Five years ago I became, the luckiest woman alive. I became, a mother of a healthy baby girl. Her name is Aven, and she changed my life forever.
|Me and my baby girl...Aven|
On one level, the change is obvious. My house resembles a daycare instead of a triathlete’s gear closet. There are toys on the floor where there used to be running shoes and allen wrenches. I used to need black out curtains to sleep and now I can sleep in a twin bed, with a 5 year old strangling/hugging me, and all the lights on.
Aven loves pink, is infatuated with alicorns (Unicorn + Pegasus – I had no clue what it was either until she taught me), wants to be an artist, and is the most precious little girl in my life.
I have been told stories of another little girl who was, I think, a lot like my Aven. Emily Ransom’s mother has told me Emily was fashionable and bright, particular and opinionated, and she was adored. She was the little sister of two older brothers, and she was known as the Pink Power Ranger Princess. In October of 2005, at the tender age of 2, she was diagnosed with stage IV Neuroblastoma, a childhood cancer of the sympathetic nervous system. She bravely completed 5 rounds of Chemotherapy, had 3 surgeries, 4 blood transfusions, and made 2 trips to Vanderbilt Children’s Hospital where her stem cells were harvested. On February 20, 2006, during her 4th surgery, she won her battle with cancer and, as her family says, “went to swim in Heaven and dance with Jesus.” All of this in less than 5 months.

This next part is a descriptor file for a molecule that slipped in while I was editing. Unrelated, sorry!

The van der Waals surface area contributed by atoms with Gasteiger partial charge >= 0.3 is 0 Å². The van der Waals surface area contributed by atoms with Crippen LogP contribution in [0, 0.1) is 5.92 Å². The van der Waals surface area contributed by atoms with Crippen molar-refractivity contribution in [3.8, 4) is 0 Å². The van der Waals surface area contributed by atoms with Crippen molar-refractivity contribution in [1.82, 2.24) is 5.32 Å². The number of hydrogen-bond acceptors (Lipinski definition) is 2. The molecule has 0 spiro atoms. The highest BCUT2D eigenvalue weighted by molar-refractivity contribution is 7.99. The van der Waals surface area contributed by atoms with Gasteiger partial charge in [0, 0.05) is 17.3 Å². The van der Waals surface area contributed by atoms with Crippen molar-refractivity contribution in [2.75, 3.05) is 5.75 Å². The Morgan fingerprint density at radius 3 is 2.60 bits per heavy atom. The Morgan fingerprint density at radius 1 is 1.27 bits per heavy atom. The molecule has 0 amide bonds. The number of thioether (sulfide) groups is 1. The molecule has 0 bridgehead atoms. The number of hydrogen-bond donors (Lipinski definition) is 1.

Every time I think of Emily, I think of Aven. Their mutual love of pink, their white blonde hair, and the love they give others. I am devastated when I think of Emily’s absence in their family and their home. I could not bear to lose my daughter. I don’t know how the Ransoms – or any family who loses a child – survive such a terrible loss.
But each year 600-700 children are diagnosed with Neuroblastoma; there are currently 9 children in Chattanooga who are fighting this disease. For high-risk patients, there is only a 30% survival rate, and that statistic has remained the same for 30 years.
Emily’s Power for a Cure is a foundation established by Emily’s family to raise awareness and raise funds to find a cure for Neuroblastoma, while supporting families and children who are currently in treatment for the disease.
I am dusting off the cob-webs from my tri gear and racing a half Ironman with other Power for a Cure members in Chattanooga, TN on May 22nd. I hope to raise $1,000 in memory of Emily Ransom and in honor of all of the other children who are fighting to live. I am getting my courage and determination from Emily and Aven.
“We live in a world in which we need to share responsibility. It’s easy to say, ‘It’s not my child, not my community, not my world, not my problem.’ Then there are those who see the need and respond.”
Mr. Fred Rogers
Mr. Fred Rogers
Here is a link to my fundraising page: